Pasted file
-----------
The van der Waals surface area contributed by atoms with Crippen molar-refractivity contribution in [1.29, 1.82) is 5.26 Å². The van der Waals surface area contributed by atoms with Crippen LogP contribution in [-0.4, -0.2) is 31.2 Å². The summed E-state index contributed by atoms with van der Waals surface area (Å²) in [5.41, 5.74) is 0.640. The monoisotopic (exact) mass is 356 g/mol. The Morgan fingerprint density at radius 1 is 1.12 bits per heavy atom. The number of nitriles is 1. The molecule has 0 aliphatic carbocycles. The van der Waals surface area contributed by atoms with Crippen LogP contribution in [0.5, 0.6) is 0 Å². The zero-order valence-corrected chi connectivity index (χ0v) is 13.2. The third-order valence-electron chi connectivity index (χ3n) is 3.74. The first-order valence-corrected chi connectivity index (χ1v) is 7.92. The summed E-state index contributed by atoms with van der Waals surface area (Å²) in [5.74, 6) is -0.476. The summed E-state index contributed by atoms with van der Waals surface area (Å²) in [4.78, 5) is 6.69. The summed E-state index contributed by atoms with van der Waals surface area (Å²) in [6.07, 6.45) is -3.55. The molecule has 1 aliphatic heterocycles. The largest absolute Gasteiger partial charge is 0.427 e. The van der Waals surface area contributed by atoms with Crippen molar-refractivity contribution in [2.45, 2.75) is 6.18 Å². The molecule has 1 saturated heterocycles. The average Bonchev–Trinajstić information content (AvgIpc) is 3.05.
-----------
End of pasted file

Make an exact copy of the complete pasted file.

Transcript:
The van der Waals surface area contributed by atoms with Crippen molar-refractivity contribution in [1.29, 1.82) is 5.26 Å². The van der Waals surface area contributed by atoms with Crippen LogP contribution in [-0.4, -0.2) is 31.2 Å². The summed E-state index contributed by atoms with van der Waals surface area (Å²) in [5.41, 5.74) is 0.640. The monoisotopic (exact) mass is 356 g/mol. The Morgan fingerprint density at radius 1 is 1.12 bits per heavy atom. The number of nitriles is 1. The molecule has 0 aliphatic carbocycles. The van der Waals surface area contributed by atoms with Crippen LogP contribution in [0.5, 0.6) is 0 Å². The zero-order valence-corrected chi connectivity index (χ0v) is 13.2. The third-order valence-electron chi connectivity index (χ3n) is 3.74. The first-order valence-corrected chi connectivity index (χ1v) is 7.92. The summed E-state index contributed by atoms with van der Waals surface area (Å²) in [5.74, 6) is -0.476. The summed E-state index contributed by atoms with van der Waals surface area (Å²) in [4.78, 5) is 6.69. The summed E-state index contributed by atoms with van der Waals surface area (Å²) in [6.07, 6.45) is -3.55. The molecule has 1 aliphatic heterocycles. The largest absolute Gasteiger partial charge is 0.427 e. The van der Waals surface area contributed by atoms with Crippen molar-refractivity contribution in [2.45, 2.75) is 6.18 Å². The molecule has 1 saturated heterocycles. The average Bonchev–Trinajstić information content (AvgIpc) is 3.05.